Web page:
I think the debate on the ideal diet is all a bit theoretical. Even if the Paleolithic Diet is the best diet for humans, I don’t think I could live the rest of my life without camembert cheese, red wine and chocolate. I prefer the Comidas del Mundo Diet, which is one I just made up. It doesn’t have a web page yet, but should it become fashionable, then you will know where it began. Basically, you choose good quality food and dishes that originated from around the world and enjoy them, such as tomatoes (origin South America), tea (China), yogurt (Persia), chocolate (Switzerland via South America), macadamias (Australia), and combine that with activities that exercise the brain and body. I might call the combination La Vida Ecl├ęctica Health and Anti-Aging Program. But, then again, I probably won’t. I don’t really like to be programmed.

Reference: European Journal of Clinical Nutrition 2009; 90: 269-275

Sunday, November 22, 2009

Biting less than you can chew

“Don’t put so much in your mouth” is the advice parents give at the dinner table, especially to teenagers just arrived home after sports training. I used to eat at the same table as a motorbike fanatic at boarding college in Adelaide. We used to call him “hoovermouth” as he would fill his mouth until he had cheeks like a trumpet player. He would also eat with oily hands because his theory was that bacteria couldn’t live in oil.

It appears that how much you stick in your mouth could influence how much you keep sticking in your mouth. One weight loss tip has always been to take small bites, chew your food and put your knife and fork down between mouthfuls (assuming you haven’t got your mitts around a burger or dipping your fingers into a bucket of popcorn).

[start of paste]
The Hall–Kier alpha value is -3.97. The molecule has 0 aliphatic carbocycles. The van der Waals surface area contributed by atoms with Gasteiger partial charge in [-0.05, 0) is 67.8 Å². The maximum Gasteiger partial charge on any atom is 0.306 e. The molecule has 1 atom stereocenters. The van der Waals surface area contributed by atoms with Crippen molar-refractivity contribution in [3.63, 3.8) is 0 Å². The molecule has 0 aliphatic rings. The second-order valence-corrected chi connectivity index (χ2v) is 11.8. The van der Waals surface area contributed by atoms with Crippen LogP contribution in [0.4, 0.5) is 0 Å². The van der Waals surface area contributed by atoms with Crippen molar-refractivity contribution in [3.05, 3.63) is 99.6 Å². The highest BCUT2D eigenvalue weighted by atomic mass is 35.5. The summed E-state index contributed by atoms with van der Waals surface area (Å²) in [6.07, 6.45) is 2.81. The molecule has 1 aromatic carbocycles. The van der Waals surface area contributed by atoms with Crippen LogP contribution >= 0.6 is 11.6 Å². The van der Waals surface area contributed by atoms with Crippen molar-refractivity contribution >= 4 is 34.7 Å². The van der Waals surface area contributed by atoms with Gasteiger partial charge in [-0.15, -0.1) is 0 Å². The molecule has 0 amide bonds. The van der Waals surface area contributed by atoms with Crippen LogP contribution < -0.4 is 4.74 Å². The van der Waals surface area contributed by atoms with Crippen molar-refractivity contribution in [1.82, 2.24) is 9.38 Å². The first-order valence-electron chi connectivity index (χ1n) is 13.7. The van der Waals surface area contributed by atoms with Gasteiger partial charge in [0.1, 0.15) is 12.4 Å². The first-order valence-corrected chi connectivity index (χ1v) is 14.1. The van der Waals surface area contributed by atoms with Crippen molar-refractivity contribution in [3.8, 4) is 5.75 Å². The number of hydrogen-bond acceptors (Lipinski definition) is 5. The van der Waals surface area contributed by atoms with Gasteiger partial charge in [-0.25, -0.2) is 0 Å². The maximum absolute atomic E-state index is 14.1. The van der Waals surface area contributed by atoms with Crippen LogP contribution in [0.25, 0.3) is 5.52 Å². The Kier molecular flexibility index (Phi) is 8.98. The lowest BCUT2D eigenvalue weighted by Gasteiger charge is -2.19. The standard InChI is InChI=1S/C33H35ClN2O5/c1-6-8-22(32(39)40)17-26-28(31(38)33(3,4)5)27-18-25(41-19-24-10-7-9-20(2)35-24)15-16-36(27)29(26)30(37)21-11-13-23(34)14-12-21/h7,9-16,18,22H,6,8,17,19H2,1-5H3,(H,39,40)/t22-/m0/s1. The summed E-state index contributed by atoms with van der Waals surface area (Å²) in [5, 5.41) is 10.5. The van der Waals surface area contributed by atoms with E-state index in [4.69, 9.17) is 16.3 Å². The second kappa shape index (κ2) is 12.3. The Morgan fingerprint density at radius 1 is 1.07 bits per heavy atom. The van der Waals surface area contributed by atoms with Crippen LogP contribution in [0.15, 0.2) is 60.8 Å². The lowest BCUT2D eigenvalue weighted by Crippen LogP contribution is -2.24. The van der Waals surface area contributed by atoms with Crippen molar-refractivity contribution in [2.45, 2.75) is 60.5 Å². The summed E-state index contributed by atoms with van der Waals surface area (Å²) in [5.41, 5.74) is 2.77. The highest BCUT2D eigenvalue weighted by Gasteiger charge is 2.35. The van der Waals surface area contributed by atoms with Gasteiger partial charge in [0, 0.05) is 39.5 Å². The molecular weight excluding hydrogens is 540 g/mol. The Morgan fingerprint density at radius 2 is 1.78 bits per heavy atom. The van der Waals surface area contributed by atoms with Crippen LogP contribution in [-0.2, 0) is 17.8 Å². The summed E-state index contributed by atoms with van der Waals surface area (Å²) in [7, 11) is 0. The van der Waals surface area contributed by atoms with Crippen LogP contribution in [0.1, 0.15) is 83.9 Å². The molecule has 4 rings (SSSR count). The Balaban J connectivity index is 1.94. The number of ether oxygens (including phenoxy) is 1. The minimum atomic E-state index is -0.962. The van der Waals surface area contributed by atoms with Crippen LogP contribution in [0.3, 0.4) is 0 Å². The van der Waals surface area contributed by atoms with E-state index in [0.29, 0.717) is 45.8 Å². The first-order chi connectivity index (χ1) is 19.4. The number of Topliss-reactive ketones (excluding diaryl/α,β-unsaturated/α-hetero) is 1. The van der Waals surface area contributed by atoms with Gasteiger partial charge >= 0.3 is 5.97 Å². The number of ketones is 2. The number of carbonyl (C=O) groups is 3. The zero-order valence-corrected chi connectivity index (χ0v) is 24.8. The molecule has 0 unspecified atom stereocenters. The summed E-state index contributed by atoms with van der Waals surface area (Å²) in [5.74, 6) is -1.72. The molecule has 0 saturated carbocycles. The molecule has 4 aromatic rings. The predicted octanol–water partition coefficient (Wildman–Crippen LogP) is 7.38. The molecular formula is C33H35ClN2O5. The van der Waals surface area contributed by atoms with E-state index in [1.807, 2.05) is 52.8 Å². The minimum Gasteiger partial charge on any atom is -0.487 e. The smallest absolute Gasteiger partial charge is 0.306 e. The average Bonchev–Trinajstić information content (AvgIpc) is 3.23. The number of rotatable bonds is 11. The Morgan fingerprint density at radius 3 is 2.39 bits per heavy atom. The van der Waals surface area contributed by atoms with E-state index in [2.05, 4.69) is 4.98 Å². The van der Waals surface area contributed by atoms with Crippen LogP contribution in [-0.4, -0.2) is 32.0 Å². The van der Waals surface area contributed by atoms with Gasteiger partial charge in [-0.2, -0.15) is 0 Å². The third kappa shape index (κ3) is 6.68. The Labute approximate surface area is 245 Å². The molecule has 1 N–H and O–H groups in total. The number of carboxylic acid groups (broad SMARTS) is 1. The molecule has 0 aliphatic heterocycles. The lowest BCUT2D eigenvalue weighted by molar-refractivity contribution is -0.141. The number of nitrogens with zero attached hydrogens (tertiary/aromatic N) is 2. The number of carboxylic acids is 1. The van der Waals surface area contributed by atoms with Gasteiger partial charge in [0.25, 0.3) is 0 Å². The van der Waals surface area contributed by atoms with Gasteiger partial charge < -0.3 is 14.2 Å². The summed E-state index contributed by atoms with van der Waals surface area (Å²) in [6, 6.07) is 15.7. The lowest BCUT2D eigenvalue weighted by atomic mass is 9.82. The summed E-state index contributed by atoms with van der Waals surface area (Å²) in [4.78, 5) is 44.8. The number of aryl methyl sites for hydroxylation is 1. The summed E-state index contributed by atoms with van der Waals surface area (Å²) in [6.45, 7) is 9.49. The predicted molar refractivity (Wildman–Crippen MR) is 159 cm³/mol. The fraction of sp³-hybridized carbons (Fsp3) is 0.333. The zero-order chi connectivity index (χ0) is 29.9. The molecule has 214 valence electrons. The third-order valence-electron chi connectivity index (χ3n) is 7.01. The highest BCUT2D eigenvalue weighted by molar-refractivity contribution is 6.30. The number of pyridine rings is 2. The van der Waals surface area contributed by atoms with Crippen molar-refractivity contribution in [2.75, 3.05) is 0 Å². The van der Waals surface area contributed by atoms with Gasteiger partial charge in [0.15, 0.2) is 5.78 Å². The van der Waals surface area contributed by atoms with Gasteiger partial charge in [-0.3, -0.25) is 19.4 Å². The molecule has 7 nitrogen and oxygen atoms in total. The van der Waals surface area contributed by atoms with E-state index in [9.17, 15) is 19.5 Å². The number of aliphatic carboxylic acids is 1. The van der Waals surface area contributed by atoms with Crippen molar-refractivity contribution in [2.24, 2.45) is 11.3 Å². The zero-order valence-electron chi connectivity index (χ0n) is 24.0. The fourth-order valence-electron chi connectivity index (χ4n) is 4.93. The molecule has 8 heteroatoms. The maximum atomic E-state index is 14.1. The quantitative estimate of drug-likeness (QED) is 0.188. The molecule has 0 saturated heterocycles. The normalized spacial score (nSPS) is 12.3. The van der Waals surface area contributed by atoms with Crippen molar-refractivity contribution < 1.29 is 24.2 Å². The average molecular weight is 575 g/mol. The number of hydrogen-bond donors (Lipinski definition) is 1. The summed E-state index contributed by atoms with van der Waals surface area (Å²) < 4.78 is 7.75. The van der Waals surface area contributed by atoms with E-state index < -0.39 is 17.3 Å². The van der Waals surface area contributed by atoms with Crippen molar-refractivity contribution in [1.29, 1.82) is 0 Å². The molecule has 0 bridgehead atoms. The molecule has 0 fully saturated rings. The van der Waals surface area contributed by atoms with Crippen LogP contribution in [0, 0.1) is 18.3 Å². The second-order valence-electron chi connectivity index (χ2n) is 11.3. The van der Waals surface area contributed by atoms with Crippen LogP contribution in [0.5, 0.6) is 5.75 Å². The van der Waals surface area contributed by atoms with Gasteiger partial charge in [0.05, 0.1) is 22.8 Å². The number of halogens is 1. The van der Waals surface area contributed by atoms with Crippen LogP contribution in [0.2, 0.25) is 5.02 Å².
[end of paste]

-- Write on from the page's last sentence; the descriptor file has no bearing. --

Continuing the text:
Custard experiment

Now Dutch researchers have added a touch of credibility to that advice. Twenty two healthy, young people, without eating disorders or strange boarding house table habits were selected for the experiment. And they had to like chocolate custard too.

The custard was provided in controlled amounts – small bite size, large bite size and bite size of choice – while also being in the mouth for set amounts of time – three seconds, nine seconds or a time they preferred. The time in the mouth was termed the Oral Processing Time, or OPT, as scientists love acronyms. Every thing was automated. Little beeps would signal when to bite and when to swallow. They were told to stop eating when they felt comfortably full.

Less food, more time

The least total amount of custard was eaten when the bite size was the smallest and the OPT was the longest. Compared to eating the custard ad libitum, they ate 32% less food before feeling full. Once either the bite size was increased or the OPT was shortened, more total food was consumed.

Although the eating situation was highly controlled and therefore not natural, the results were supportive of previous similar research. One earlier study even had people wear a dental prosthetic to reduce the oral cavity in the mouth and found they ate 25% less food. Why hasn’t someone put those on the market yet?

What does it all mean?

It makes sense that if we take longer to eat our meal, the hormones that trigger the appetite centre are going to kick in before we overeat. It also makes sense that we should take a little longer to enjoy the flavour and texture of food (aka chewing).

The advice to bite off smaller amounts and enjoy them over a longer time has always been good advice it seems. There lies one of the problems we have with many take-away foods – their flavour hits the palate quickly in the form of fat, sugar and salt and they are usually soft and quick to eat, chewing hardly required.

Reference: American Journal of Clinical Nutrition 2009; 90: 269-275

Monday, November 9, 2009

Does chocolate give you zits?

Well, your Mum always reckoned it did when you were a teenager. That’s only because she loved you and thought it was helpful advice, not because she had read all the science on the topic. But, then again, there wasn’t much science on the link between food and acne anyway.